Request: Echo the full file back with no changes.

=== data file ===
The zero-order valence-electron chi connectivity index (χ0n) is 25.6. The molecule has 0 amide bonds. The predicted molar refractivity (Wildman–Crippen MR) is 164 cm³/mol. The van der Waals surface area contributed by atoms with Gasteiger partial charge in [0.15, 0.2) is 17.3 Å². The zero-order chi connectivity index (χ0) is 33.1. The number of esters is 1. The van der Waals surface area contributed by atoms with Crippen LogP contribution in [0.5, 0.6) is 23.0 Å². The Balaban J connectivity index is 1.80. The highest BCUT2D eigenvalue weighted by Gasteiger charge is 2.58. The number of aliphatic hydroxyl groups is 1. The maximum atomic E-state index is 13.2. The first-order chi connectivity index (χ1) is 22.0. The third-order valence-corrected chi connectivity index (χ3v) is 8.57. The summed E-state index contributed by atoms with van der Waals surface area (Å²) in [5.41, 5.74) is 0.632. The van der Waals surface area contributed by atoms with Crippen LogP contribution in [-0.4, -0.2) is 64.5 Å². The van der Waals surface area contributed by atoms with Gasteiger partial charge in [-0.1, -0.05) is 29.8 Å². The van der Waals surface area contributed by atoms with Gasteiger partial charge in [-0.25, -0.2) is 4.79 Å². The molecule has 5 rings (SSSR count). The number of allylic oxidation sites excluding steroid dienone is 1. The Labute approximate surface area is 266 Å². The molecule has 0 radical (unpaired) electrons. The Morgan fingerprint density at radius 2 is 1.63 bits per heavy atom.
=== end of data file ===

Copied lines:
The zero-order valence-electron chi connectivity index (χ0n) is 25.6. The molecule has 0 amide bonds. The predicted molar refractivity (Wildman–Crippen MR) is 164 cm³/mol. The van der Waals surface area contributed by atoms with Gasteiger partial charge in [0.15, 0.2) is 17.3 Å². The zero-order chi connectivity index (χ0) is 33.1. The number of esters is 1. The van der Waals surface area contributed by atoms with Crippen LogP contribution in [0.5, 0.6) is 23.0 Å². The Balaban J connectivity index is 1.80. The highest BCUT2D eigenvalue weighted by Gasteiger charge is 2.58. The number of aliphatic hydroxyl groups is 1. The maximum atomic E-state index is 13.2. The first-order chi connectivity index (χ1) is 22.0. The third-order valence-corrected chi connectivity index (χ3v) is 8.57. The summed E-state index contributed by atoms with van der Waals surface area (Å²) in [5.41, 5.74) is 0.632. The van der Waals surface area contributed by atoms with Crippen LogP contribution in [-0.4, -0.2) is 64.5 Å². The van der Waals surface area contributed by atoms with Gasteiger partial charge in [-0.1, -0.05) is 29.8 Å². The van der Waals surface area contributed by atoms with Gasteiger partial charge in [-0.25, -0.2) is 4.79 Å². The molecule has 5 rings (SSSR count). The number of allylic oxidation sites excluding steroid dienone is 1. The Labute approximate surface area is 266 Å². The molecule has 0 radical (unpaired) electrons. The Morgan fingerprint density at radius 2 is 1.63 bits per heavy atom.